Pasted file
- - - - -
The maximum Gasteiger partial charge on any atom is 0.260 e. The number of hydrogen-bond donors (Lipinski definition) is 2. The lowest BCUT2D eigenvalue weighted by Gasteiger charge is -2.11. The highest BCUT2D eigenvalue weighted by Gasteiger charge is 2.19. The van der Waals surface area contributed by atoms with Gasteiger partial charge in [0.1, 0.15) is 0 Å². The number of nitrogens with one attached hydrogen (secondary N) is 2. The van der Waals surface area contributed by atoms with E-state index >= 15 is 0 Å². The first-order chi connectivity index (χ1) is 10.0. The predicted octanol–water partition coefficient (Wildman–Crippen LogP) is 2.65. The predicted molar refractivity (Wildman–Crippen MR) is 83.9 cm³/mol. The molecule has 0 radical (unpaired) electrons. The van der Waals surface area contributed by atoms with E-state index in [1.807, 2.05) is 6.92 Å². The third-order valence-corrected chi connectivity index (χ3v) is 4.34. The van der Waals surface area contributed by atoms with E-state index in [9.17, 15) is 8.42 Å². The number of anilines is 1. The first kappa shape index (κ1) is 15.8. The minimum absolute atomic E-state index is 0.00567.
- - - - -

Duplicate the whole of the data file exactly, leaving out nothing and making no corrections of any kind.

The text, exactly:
The maximum Gasteiger partial charge on any atom is 0.260 e. The number of hydrogen-bond donors (Lipinski definition) is 2. The lowest BCUT2D eigenvalue weighted by Gasteiger charge is -2.11. The highest BCUT2D eigenvalue weighted by Gasteiger charge is 2.19. The van der Waals surface area contributed by atoms with Gasteiger partial charge in [0.1, 0.15) is 0 Å². The number of nitrogens with one attached hydrogen (secondary N) is 2. The van der Waals surface area contributed by atoms with E-state index >= 15 is 0 Å². The first-order chi connectivity index (χ1) is 10.0. The predicted octanol–water partition coefficient (Wildman–Crippen LogP) is 2.65. The predicted molar refractivity (Wildman–Crippen MR) is 83.9 cm³/mol. The molecule has 0 radical (unpaired) electrons. The van der Waals surface area contributed by atoms with E-state index in [1.807, 2.05) is 6.92 Å². The third-order valence-corrected chi connectivity index (χ3v) is 4.34. The van der Waals surface area contributed by atoms with E-state index in [9.17, 15) is 8.42 Å². The number of anilines is 1. The first kappa shape index (κ1) is 15.8. The minimum absolute atomic E-state index is 0.00567.